Ajith: Smile and wave, Northwestern, smile and wave

Ani Ajith

In one of my classes recently, a top-level administrator swung by to offer her thoughts on challenges facing the University, and to actually have a discussion with us – 15 or so students – on these issues, which included everything from mail rooms to the “Morty effect” to the missing “something” in our disparate community.

Toward the end of our discussion, she told us about a mini social experiment that she conducted earlier that day, as she walked from building to building for meetings. She resolved to greet everyone she walked past with a simple hello and a smile.

Unsurprisingly, she was met with few responses and more than a few weird glances. As she told us this, she demonstrated how difficult it was to greet someone on the sidewalk, simply because everyone was either shuffling with their head looking down or gazing at some indeterminate point in the sky.

We talked about this for a few moments. One of my classmates said that everyone on campus has this aura of distance around them in between classes and on the sidewalks because we’re all either listening to music, already thinking of the next destination, assignment or task – or both. We’re all speedwalking side-by-side on Sheridan, but mentally, we’re miles apart.

Both the administrator and I are from Texas, and the Texas A&M example occurred to us almost simultaneously. On the College Station campus, the sense of culture and tradition is tremendous and all-pervading – it reaches even to the sidewalks. As students (“Aggies”) pass by each other, more often than not, they’re likely to greet random strangers with a friendly “Howdy!”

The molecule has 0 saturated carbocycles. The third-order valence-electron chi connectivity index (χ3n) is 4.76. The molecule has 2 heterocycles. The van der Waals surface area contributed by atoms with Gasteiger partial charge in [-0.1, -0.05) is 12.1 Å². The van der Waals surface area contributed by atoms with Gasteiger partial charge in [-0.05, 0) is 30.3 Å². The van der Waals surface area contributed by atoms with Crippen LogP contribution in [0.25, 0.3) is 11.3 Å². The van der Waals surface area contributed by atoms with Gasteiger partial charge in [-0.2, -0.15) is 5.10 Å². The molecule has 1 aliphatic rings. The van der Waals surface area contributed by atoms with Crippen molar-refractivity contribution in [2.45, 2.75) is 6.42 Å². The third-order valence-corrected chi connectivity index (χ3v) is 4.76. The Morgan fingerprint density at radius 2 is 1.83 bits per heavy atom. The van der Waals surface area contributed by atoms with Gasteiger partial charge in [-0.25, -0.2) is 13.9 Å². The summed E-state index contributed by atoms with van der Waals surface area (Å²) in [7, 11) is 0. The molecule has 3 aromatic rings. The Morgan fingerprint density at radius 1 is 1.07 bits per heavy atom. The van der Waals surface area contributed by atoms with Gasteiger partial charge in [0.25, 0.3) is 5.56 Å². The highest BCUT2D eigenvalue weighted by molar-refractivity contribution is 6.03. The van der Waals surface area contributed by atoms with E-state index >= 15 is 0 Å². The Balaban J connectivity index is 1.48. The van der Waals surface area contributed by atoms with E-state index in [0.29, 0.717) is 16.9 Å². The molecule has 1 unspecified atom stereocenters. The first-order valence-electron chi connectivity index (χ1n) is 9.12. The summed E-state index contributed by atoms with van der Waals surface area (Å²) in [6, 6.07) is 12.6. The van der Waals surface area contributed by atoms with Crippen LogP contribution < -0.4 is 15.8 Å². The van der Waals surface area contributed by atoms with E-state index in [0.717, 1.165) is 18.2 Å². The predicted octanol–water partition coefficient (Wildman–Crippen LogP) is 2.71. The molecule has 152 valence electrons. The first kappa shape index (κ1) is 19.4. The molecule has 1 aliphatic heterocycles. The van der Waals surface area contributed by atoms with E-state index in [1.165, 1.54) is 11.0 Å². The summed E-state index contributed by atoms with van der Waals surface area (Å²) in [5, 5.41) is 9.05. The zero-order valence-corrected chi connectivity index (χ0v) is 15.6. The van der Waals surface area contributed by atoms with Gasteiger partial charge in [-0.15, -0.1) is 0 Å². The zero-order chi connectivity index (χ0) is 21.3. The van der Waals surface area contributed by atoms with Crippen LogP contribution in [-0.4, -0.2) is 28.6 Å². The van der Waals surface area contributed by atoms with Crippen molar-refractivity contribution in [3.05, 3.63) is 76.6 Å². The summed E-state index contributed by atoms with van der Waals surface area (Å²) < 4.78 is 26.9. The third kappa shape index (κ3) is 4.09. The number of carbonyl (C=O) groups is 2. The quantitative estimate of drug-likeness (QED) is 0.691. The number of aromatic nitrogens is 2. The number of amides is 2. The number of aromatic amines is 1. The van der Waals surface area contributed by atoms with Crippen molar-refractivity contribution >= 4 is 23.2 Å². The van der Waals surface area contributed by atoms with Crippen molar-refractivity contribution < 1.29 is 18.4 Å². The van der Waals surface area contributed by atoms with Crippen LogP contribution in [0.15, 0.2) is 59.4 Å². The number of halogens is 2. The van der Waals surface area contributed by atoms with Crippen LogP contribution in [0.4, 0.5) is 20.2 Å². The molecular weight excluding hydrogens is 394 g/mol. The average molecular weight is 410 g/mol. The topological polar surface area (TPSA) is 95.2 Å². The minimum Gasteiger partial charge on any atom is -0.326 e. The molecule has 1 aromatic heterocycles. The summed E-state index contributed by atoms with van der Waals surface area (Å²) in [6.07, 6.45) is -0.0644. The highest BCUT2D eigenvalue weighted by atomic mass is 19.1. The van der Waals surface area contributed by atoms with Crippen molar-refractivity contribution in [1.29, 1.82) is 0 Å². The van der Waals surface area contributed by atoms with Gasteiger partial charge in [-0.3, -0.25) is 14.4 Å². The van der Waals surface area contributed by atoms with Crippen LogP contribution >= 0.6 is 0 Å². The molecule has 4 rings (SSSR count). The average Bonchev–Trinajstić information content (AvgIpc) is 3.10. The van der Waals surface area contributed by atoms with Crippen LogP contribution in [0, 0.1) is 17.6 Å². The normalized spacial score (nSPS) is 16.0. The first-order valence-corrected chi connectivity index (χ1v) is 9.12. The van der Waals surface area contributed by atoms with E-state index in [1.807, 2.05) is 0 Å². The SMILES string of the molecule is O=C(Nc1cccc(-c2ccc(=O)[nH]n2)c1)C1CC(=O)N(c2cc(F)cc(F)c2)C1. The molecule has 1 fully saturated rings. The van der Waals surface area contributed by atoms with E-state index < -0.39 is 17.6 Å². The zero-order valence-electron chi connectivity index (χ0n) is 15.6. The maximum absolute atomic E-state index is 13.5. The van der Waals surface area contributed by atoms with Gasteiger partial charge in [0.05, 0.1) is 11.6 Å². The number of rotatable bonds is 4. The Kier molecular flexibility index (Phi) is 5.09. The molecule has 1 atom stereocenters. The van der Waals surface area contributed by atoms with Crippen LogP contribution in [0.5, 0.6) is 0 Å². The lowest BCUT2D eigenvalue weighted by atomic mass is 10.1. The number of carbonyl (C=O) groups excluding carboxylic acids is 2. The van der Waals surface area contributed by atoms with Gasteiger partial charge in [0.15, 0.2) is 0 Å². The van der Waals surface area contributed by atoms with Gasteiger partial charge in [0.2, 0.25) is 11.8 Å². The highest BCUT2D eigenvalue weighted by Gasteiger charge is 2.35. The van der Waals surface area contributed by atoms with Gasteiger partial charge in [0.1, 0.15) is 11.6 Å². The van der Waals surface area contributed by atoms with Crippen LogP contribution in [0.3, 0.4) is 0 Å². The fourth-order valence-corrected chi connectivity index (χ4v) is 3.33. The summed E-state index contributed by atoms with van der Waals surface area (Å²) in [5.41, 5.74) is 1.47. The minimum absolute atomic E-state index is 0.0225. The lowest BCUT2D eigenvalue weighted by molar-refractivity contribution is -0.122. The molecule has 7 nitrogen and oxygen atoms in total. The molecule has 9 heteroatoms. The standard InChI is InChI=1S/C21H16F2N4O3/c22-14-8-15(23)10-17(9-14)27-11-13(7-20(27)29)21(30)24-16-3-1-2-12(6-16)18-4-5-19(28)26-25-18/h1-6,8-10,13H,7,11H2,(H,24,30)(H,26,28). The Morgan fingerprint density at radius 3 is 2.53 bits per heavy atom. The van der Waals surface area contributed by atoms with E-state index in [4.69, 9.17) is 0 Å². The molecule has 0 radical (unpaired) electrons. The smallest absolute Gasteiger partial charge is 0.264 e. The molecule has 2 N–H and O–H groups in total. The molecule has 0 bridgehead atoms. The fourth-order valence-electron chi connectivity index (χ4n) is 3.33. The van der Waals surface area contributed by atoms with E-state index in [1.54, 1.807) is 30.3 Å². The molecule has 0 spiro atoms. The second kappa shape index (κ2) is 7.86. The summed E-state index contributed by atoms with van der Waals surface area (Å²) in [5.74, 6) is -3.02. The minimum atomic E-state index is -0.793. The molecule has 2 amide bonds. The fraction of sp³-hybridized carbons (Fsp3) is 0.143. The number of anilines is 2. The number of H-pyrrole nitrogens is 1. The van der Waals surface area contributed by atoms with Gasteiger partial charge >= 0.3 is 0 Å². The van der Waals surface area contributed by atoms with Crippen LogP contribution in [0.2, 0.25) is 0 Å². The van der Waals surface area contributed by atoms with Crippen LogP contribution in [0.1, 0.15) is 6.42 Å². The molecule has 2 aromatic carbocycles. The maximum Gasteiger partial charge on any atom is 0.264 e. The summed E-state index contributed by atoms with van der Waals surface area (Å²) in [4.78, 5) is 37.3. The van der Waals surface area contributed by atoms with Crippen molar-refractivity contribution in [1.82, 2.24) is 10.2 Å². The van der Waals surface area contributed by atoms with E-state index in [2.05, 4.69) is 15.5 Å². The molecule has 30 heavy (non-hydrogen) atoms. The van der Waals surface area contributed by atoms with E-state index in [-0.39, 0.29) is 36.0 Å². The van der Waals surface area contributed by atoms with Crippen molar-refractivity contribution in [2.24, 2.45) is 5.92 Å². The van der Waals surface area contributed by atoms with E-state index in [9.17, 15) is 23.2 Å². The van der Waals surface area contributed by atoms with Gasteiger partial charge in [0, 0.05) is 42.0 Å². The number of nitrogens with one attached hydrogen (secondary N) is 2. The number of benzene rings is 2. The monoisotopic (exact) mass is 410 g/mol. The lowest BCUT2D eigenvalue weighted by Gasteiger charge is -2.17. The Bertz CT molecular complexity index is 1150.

Admittedly, it’s more than a little annoying sometimes, and it walks the fine line between nauseatingly stereotypical and endearingly Texan.

What it shows, though, is that Aggies are willing, eager and ready to recognize that the random stranger next to them is not really random and not really a stranger – they share a bond and a connection even if they’ve never met before: they are both Aggies. They go to the same school and live on the same campus, and more importantly, they’re both members of an institution with tremendous culture, tradition, pride and a strong sense of identity.

We don’t see that here. It’s difficult for us to pull ourselves out of our lonely orbits for three seconds to acknowledge a fellow Northwestern community member, as if we’re afraid of recognizing that we have something in common. We’re reluctant to take a few moments from obsessing about our schedule to acknowledge that we share elements of identity, that (at the risk of sounding cheesy) we’re in this together.

These are noble ideals, you say, and I agree in principle – but it’s just so weird! What reason do I have to greet a total stranger with a quick smile and hello? Only freshmen do that, and even they learn to stop after the first couple of weeks.

We’re always complaining about the lack of community on campus. We’re always demanding the University or ASG do something about it – build a new student center, throw more A&O Balls (and throw more money at them while you’re at it) and have more community-building events, whatever those are.

It’s time to stop complaining and start trying to make a difference. Sound familiar? The destruction of the environment is a massive problem and can seem overwhelming and totally out of your control (it probably is). But you can still try to make a difference on an individual level simply by tossing a can in the recycling bin instead of the trash can. I feel a little better, karmically speaking, every time I recycle – and more importantly, it reminds me, even if just for a moment, of our collective and individual responsibility to help keep our world healthy.

If we want a greater sense of unity, it’s time to start acting like we’re all members of the same community. Say hi to a stranger today.

Aji Anith is a Weinberg sophomore.

He can be reached at [email protected]